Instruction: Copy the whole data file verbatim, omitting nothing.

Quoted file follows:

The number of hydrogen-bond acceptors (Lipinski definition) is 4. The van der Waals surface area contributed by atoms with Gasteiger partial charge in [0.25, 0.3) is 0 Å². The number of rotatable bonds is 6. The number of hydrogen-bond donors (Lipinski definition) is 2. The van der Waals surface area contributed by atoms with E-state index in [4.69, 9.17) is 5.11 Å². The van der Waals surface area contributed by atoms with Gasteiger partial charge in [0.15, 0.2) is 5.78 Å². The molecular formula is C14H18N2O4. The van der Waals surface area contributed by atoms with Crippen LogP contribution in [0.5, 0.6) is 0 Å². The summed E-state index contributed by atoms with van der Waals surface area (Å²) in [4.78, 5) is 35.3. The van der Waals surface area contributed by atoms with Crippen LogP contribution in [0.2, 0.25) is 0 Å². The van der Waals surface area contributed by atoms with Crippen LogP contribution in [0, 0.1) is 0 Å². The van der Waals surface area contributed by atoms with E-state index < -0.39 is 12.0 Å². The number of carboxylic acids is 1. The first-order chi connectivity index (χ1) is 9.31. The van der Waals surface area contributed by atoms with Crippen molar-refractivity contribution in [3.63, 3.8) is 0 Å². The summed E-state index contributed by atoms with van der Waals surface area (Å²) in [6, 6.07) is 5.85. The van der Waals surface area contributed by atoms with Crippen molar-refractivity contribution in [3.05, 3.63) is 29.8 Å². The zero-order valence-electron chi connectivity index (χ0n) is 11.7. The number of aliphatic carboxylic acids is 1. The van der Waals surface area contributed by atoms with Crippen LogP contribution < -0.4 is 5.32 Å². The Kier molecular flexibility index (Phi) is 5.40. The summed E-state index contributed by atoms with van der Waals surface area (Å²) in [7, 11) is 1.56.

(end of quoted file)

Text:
The number of hydrogen-bond acceptors (Lipinski definition) is 4. The van der Waals surface area contributed by atoms with Gasteiger partial charge in [0.25, 0.3) is 0 Å². The number of rotatable bonds is 6. The number of hydrogen-bond donors (Lipinski definition) is 2. The van der Waals surface area contributed by atoms with E-state index in [4.69, 9.17) is 5.11 Å². The van der Waals surface area contributed by atoms with Gasteiger partial charge in [0.15, 0.2) is 5.78 Å². The molecular formula is C14H18N2O4. The van der Waals surface area contributed by atoms with Crippen LogP contribution in [0.5, 0.6) is 0 Å². The summed E-state index contributed by atoms with van der Waals surface area (Å²) in [4.78, 5) is 35.3. The van der Waals surface area contributed by atoms with Crippen LogP contribution in [0.2, 0.25) is 0 Å². The van der Waals surface area contributed by atoms with Crippen LogP contribution in [0, 0.1) is 0 Å². The van der Waals surface area contributed by atoms with E-state index < -0.39 is 12.0 Å². The number of carboxylic acids is 1. The first-order chi connectivity index (χ1) is 9.31. The van der Waals surface area contributed by atoms with Crippen molar-refractivity contribution in [3.63, 3.8) is 0 Å². The summed E-state index contributed by atoms with van der Waals surface area (Å²) in [6, 6.07) is 5.85. The van der Waals surface area contributed by atoms with Crippen molar-refractivity contribution in [3.05, 3.63) is 29.8 Å². The zero-order valence-electron chi connectivity index (χ0n) is 11.7. The number of aliphatic carboxylic acids is 1. The van der Waals surface area contributed by atoms with Crippen LogP contribution < -0.4 is 5.32 Å². The Kier molecular flexibility index (Phi) is 5.40. The summed E-state index contributed by atoms with van der Waals surface area (Å²) in [7, 11) is 1.56.